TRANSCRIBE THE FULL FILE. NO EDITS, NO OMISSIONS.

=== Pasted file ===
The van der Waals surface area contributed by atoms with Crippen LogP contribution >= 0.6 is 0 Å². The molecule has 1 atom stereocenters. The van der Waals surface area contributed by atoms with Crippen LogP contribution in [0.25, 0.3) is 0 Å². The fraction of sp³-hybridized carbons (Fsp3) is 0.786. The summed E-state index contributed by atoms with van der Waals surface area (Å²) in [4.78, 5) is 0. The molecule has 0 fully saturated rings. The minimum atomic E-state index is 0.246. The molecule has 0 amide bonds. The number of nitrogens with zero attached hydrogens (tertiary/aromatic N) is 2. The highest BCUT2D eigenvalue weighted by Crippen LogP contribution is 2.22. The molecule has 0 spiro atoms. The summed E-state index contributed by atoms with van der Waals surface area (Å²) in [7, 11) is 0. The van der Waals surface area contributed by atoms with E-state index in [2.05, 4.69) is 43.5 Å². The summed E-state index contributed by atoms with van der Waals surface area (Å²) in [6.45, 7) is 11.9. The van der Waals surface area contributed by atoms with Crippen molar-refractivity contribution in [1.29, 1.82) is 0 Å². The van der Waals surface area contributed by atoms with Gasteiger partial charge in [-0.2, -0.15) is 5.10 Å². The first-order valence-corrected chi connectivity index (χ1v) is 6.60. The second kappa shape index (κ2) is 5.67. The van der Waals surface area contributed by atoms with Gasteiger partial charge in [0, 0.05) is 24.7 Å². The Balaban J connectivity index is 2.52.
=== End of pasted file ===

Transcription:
The van der Waals surface area contributed by atoms with Crippen LogP contribution >= 0.6 is 0 Å². The molecule has 1 atom stereocenters. The van der Waals surface area contributed by atoms with Crippen LogP contribution in [0.25, 0.3) is 0 Å². The fraction of sp³-hybridized carbons (Fsp3) is 0.786. The summed E-state index contributed by atoms with van der Waals surface area (Å²) in [4.78, 5) is 0. The molecule has 0 fully saturated rings. The minimum atomic E-state index is 0.246. The molecule has 0 amide bonds. The number of nitrogens with zero attached hydrogens (tertiary/aromatic N) is 2. The highest BCUT2D eigenvalue weighted by Crippen LogP contribution is 2.22. The molecule has 0 spiro atoms. The summed E-state index contributed by atoms with van der Waals surface area (Å²) in [7, 11) is 0. The van der Waals surface area contributed by atoms with E-state index in [2.05, 4.69) is 43.5 Å². The summed E-state index contributed by atoms with van der Waals surface area (Å²) in [6.45, 7) is 11.9. The van der Waals surface area contributed by atoms with Crippen molar-refractivity contribution in [1.29, 1.82) is 0 Å². The van der Waals surface area contributed by atoms with Gasteiger partial charge in [-0.2, -0.15) is 5.10 Å². The first-order valence-corrected chi connectivity index (χ1v) is 6.60. The second kappa shape index (κ2) is 5.67. The van der Waals surface area contributed by atoms with Gasteiger partial charge in [0, 0.05) is 24.7 Å². The Balaban J connectivity index is 2.52.